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Younger dogs: The Kennel Guide

Looking after our dogs is important, which is why dog boarding kennels are a regulated environment in which standards must be met so your dog is kept feeling safe and comfortable.

Summer has arrived and many of us might be considering taking a short (or long!) break away from home. If you are keeping your dog at home, then it’s best to be prepared by booking a dog kennel so you have peace of mind that your canine buddy is in safe hands while you are away.

We take a look at some features of a boarding kennel that you should be looking out for when booking your pooch in.

Dog kennel license regulations

Canine boarding kennels must provide a suitable environment for your dog to live in. This means that the room provided for them must be kept separate from other dogs (if needed) and must not be any sort of outbuilding such as a garage, shed or conservatory.

In accordance with licensing regulations, here are some rules that dog kennels should have in place when your pooch stays over with them:

Sleeping arrangements

Your dog should always have access to their own sleeping area and even their own kennel unit (unless sharing with another dog from the same household).

Sufficient space

A reasonable amount of space is needed for your dog to be able to sit and stand at full height, lie down and fully stretch as well as wagging their tail and fully walking around.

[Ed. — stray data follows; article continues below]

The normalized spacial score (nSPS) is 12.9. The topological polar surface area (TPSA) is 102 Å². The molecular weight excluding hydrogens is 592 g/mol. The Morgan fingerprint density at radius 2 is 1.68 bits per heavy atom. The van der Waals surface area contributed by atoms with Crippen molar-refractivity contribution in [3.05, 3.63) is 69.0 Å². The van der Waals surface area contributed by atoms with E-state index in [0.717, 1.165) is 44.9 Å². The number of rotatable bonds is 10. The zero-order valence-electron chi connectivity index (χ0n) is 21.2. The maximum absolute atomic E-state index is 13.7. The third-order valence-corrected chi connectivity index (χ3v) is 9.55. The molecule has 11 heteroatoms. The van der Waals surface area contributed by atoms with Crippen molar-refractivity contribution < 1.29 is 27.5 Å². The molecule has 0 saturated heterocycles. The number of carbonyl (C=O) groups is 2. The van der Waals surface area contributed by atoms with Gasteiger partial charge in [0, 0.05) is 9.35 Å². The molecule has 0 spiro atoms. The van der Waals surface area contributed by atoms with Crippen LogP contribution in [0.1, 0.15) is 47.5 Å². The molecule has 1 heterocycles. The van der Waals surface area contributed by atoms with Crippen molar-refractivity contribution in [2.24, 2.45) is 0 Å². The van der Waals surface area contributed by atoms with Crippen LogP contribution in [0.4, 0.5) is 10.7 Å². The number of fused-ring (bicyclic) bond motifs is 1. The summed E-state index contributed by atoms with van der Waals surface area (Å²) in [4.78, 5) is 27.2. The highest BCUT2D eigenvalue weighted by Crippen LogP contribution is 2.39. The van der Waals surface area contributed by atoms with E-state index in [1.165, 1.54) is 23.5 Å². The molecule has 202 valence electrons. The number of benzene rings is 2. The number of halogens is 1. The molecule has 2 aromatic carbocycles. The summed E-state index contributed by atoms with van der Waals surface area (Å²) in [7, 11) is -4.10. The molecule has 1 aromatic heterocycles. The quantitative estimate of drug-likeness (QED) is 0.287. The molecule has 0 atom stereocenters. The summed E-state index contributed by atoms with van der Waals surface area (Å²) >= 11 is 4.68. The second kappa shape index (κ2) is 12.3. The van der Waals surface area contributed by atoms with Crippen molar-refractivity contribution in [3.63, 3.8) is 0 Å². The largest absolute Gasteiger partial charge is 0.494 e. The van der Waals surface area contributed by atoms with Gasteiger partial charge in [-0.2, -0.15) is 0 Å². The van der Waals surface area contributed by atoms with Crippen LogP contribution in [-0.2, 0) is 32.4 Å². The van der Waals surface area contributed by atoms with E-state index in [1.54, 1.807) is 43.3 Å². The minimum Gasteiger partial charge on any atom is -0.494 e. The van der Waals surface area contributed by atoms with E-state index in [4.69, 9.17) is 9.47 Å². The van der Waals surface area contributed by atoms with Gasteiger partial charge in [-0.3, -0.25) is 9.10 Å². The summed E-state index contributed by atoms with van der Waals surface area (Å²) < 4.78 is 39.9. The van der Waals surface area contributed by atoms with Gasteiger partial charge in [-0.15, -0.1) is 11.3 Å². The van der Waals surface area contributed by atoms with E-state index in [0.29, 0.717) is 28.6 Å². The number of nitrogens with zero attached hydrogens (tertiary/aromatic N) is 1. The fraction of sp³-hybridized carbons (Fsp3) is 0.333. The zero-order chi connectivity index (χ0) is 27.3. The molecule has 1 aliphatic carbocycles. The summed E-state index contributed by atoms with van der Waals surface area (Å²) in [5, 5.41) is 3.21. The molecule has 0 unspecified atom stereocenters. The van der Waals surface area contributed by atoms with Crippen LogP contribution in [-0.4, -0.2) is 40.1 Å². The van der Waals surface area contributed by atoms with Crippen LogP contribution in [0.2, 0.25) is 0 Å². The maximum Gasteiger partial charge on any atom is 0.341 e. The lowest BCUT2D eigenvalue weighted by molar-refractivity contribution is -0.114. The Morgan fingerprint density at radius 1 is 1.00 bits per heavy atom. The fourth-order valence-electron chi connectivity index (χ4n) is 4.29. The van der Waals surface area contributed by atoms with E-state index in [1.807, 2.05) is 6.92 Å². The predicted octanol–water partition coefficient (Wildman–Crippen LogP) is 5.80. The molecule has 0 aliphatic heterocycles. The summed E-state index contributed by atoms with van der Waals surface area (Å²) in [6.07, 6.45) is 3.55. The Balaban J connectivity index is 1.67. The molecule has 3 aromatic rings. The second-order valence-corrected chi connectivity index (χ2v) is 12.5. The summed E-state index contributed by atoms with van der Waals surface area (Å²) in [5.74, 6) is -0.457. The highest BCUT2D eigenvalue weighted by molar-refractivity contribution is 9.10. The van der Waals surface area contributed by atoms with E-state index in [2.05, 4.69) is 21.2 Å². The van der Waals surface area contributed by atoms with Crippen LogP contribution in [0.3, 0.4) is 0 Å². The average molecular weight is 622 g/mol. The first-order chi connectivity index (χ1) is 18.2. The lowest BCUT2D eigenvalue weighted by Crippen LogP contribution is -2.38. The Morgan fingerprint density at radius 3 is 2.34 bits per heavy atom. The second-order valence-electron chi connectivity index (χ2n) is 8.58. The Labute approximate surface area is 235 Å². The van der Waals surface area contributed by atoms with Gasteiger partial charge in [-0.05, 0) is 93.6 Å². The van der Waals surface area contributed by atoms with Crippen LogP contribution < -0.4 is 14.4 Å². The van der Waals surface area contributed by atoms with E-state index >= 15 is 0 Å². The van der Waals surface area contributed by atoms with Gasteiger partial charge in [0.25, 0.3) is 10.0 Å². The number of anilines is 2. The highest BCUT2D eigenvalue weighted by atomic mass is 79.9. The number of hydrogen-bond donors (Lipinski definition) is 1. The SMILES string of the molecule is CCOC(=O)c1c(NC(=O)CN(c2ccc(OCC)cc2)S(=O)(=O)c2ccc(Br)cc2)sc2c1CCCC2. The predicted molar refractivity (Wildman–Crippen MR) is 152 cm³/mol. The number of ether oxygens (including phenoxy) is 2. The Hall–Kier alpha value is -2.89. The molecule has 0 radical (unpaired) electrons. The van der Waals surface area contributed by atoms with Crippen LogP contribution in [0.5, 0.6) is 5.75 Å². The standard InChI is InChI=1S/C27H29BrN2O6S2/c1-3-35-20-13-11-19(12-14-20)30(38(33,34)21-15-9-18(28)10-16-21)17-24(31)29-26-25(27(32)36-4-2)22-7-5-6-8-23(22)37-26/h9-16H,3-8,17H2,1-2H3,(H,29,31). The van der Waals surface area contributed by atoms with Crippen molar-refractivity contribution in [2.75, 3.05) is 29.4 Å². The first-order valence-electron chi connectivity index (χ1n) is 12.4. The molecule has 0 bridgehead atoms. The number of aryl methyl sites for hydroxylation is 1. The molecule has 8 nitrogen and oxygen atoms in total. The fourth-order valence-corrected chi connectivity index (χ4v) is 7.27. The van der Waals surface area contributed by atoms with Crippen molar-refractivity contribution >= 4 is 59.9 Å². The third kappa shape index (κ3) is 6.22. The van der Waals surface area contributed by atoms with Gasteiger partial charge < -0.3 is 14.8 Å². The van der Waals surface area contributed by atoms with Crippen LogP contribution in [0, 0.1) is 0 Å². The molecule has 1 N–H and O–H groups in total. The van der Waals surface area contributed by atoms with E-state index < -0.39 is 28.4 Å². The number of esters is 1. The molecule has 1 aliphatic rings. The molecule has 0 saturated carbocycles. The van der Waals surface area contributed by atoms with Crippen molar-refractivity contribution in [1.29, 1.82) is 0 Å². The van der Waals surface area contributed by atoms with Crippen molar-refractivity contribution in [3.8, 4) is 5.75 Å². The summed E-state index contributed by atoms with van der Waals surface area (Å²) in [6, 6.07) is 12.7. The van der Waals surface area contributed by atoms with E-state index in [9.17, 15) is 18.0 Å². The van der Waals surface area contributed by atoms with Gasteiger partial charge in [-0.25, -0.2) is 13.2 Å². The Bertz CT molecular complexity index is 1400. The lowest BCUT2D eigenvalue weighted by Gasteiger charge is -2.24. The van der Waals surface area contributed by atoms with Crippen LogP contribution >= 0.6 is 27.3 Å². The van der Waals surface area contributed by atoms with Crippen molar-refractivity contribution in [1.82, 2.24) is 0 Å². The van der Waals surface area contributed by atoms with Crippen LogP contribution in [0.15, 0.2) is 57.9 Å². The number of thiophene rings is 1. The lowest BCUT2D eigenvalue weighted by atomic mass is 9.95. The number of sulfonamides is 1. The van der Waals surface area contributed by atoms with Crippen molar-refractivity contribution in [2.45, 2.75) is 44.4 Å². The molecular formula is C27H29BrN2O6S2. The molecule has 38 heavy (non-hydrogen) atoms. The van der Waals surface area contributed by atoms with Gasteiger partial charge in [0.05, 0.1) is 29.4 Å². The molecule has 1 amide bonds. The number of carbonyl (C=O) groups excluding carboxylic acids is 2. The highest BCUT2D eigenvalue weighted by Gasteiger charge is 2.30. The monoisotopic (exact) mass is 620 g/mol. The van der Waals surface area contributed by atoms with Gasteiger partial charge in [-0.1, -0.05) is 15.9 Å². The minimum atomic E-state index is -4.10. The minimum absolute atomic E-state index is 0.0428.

Walks

They should be having at least one daily walk outside their kennel, as appropriate for their age and health.

Toys

Your dog should have access to toys. Toys help to keep them psychically and mentally stimulated.

Assess before you book

If your dog is stressed about leaving you to stay at the kennel (especially if it is their first time!), there are a few things that you can check at the kennels that will help to keep them calm.

Check the temperature

Is it too hot? Too cold? The temperature at the boarding kennel should be at a comfortable level for your dog to keep them happy and calm. Is there enough sunlight? Areas of shade?

Plenty of outdoor space

Are there enough facilities at the kennel for your dog to exercise and run around in? Exercise and stretching their legs are extremely important to your dog.

Feeding times

How often will food be provided to your dog? Is it a similar routine that you have at home? If your dog is a fussy eater or has any specific food for health purposes, ensure you pack this for them.

First Aid

Do they have a first aid veterinary area just in case your dog gets hurt? Are their vet’s qualified?

What does your dog need to do?

Once you have found a suitable holiday home for your pooch, your dog needs to be assessed by the kennel. This is to assess whether they are scared or anxious around other dogs or in a new environment and to make sure they can access the toilet or an area to hide away if they don’t want to see any other dogs or people.

Here’s what you can do to prepare you and your dog for their kennel stay:

  • Keep them up to date with vaccinations
  • Pack their favourite blanket and toy (if the current COVID-19 guidelines allow you to)
  • Give the kennel some contact details of the place you are staying while you are away

 

 

 

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